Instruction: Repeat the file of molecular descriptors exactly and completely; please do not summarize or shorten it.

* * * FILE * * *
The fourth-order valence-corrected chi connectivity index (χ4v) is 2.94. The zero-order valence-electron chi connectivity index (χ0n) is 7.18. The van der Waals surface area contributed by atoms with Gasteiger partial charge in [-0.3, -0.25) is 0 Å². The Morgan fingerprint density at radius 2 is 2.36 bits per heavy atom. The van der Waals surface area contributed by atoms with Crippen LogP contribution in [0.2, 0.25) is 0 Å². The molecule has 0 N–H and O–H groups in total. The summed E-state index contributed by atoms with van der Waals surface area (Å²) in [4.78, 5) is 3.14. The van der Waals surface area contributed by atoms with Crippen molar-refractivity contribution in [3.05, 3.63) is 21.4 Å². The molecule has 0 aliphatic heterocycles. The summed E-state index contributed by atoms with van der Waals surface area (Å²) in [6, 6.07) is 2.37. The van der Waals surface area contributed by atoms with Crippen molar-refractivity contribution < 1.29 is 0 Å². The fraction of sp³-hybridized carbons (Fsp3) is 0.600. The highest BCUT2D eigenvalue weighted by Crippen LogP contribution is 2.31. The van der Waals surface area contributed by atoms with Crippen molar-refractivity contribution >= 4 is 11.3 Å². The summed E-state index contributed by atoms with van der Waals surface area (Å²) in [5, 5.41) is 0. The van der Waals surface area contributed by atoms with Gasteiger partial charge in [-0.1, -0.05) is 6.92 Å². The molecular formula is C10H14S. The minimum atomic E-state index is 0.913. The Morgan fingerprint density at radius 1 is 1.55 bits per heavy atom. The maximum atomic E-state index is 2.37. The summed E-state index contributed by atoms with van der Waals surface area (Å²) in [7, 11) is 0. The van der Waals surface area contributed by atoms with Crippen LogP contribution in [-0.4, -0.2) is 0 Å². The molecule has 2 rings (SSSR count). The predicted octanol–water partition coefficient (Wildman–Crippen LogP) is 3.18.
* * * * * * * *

The fourth-order valence-corrected chi connectivity index (χ4v) is 2.94. The zero-order valence-electron chi connectivity index (χ0n) is 7.18. The van der Waals surface area contributed by atoms with Gasteiger partial charge in [-0.3, -0.25) is 0 Å². The Morgan fingerprint density at radius 2 is 2.36 bits per heavy atom. The van der Waals surface area contributed by atoms with Crippen LogP contribution in [0.2, 0.25) is 0 Å². The molecule has 0 N–H and O–H groups in total. The summed E-state index contributed by atoms with van der Waals surface area (Å²) in [4.78, 5) is 3.14. The van der Waals surface area contributed by atoms with Crippen molar-refractivity contribution in [3.05, 3.63) is 21.4 Å². The molecule has 0 aliphatic heterocycles. The summed E-state index contributed by atoms with van der Waals surface area (Å²) in [6, 6.07) is 2.37. The van der Waals surface area contributed by atoms with Crippen molar-refractivity contribution < 1.29 is 0 Å². The fraction of sp³-hybridized carbons (Fsp3) is 0.600. The highest BCUT2D eigenvalue weighted by Crippen LogP contribution is 2.31. The van der Waals surface area contributed by atoms with Crippen molar-refractivity contribution >= 4 is 11.3 Å². The summed E-state index contributed by atoms with van der Waals surface area (Å²) in [5, 5.41) is 0. The van der Waals surface area contributed by atoms with Gasteiger partial charge in [-0.1, -0.05) is 6.92 Å². The molecular formula is C10H14S. The minimum atomic E-state index is 0.913. The Morgan fingerprint density at radius 1 is 1.55 bits per heavy atom. The maximum atomic E-state index is 2.37. The summed E-state index contributed by atoms with van der Waals surface area (Å²) in [7, 11) is 0. The van der Waals surface area contributed by atoms with Crippen LogP contribution in [-0.4, -0.2) is 0 Å². The molecule has 2 rings (SSSR count). The predicted octanol–water partition coefficient (Wildman–Crippen LogP) is 3.18.